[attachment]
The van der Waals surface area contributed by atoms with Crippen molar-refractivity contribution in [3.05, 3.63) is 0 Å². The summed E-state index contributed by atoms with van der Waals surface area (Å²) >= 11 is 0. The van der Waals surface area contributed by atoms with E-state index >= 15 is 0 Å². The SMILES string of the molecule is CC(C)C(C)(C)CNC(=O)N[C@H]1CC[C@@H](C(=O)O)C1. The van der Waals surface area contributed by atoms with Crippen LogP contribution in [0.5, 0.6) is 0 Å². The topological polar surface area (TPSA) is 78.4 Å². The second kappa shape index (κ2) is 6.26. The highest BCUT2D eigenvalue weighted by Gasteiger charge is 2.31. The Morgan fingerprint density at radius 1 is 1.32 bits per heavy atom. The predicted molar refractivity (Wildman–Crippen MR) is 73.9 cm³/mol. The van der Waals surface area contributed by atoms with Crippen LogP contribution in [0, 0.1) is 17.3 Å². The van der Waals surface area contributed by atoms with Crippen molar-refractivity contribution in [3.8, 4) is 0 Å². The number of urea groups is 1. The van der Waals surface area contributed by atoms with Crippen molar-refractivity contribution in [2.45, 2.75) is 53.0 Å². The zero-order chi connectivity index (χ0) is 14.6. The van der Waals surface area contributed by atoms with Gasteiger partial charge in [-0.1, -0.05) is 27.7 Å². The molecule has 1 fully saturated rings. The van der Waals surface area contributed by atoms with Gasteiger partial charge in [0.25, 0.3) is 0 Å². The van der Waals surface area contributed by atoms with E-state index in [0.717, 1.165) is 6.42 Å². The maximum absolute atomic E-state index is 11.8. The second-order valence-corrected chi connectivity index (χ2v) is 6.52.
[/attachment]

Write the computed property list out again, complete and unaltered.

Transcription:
The van der Waals surface area contributed by atoms with Crippen molar-refractivity contribution in [3.05, 3.63) is 0 Å². The summed E-state index contributed by atoms with van der Waals surface area (Å²) >= 11 is 0. The van der Waals surface area contributed by atoms with E-state index >= 15 is 0 Å². The SMILES string of the molecule is CC(C)C(C)(C)CNC(=O)N[C@H]1CC[C@@H](C(=O)O)C1. The van der Waals surface area contributed by atoms with Crippen LogP contribution in [0.5, 0.6) is 0 Å². The topological polar surface area (TPSA) is 78.4 Å². The second kappa shape index (κ2) is 6.26. The highest BCUT2D eigenvalue weighted by Gasteiger charge is 2.31. The Morgan fingerprint density at radius 1 is 1.32 bits per heavy atom. The predicted molar refractivity (Wildman–Crippen MR) is 73.9 cm³/mol. The van der Waals surface area contributed by atoms with Crippen LogP contribution in [0, 0.1) is 17.3 Å². The van der Waals surface area contributed by atoms with Crippen molar-refractivity contribution in [3.8, 4) is 0 Å². The number of urea groups is 1. The van der Waals surface area contributed by atoms with Crippen molar-refractivity contribution in [2.45, 2.75) is 53.0 Å². The zero-order chi connectivity index (χ0) is 14.6. The van der Waals surface area contributed by atoms with Gasteiger partial charge in [-0.1, -0.05) is 27.7 Å². The molecule has 1 fully saturated rings. The van der Waals surface area contributed by atoms with Gasteiger partial charge in [0.25, 0.3) is 0 Å². The van der Waals surface area contributed by atoms with E-state index in [0.717, 1.165) is 6.42 Å². The maximum absolute atomic E-state index is 11.8. The second-order valence-corrected chi connectivity index (χ2v) is 6.52.